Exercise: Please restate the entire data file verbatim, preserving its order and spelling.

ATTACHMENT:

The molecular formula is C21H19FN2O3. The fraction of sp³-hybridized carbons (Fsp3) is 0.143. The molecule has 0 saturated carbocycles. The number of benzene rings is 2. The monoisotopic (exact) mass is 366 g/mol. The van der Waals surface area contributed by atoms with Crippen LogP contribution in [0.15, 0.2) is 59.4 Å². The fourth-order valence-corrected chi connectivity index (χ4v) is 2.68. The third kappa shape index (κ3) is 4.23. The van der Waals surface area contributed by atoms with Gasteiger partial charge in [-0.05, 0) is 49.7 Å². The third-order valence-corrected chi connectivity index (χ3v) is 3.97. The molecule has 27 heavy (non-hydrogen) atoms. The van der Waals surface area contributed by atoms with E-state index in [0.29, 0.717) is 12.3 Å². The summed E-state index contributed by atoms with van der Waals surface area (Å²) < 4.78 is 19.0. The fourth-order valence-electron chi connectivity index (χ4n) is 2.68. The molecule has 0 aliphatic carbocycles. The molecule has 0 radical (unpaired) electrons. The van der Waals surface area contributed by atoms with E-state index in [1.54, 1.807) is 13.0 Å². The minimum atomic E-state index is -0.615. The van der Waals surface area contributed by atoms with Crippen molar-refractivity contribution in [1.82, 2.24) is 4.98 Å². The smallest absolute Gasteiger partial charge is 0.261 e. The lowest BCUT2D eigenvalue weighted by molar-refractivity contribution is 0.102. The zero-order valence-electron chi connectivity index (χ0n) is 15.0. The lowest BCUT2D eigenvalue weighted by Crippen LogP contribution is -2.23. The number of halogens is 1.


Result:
The molecular formula is C21H19FN2O3. The fraction of sp³-hybridized carbons (Fsp3) is 0.143. The molecule has 0 saturated carbocycles. The number of benzene rings is 2. The monoisotopic (exact) mass is 366 g/mol. The van der Waals surface area contributed by atoms with Crippen LogP contribution in [0.15, 0.2) is 59.4 Å². The fourth-order valence-corrected chi connectivity index (χ4v) is 2.68. The third kappa shape index (κ3) is 4.23. The van der Waals surface area contributed by atoms with Gasteiger partial charge in [-0.05, 0) is 49.7 Å². The third-order valence-corrected chi connectivity index (χ3v) is 3.97. The molecule has 27 heavy (non-hydrogen) atoms. The van der Waals surface area contributed by atoms with E-state index in [0.29, 0.717) is 12.3 Å². The summed E-state index contributed by atoms with van der Waals surface area (Å²) < 4.78 is 19.0. The fourth-order valence-electron chi connectivity index (χ4n) is 2.68. The molecule has 0 aliphatic carbocycles. The molecule has 0 radical (unpaired) electrons. The van der Waals surface area contributed by atoms with E-state index in [1.54, 1.807) is 13.0 Å². The minimum atomic E-state index is -0.615. The van der Waals surface area contributed by atoms with Crippen molar-refractivity contribution in [1.82, 2.24) is 4.98 Å². The smallest absolute Gasteiger partial charge is 0.261 e. The lowest BCUT2D eigenvalue weighted by molar-refractivity contribution is 0.102. The zero-order valence-electron chi connectivity index (χ0n) is 15.0. The lowest BCUT2D eigenvalue weighted by Crippen LogP contribution is -2.23. The number of halogens is 1.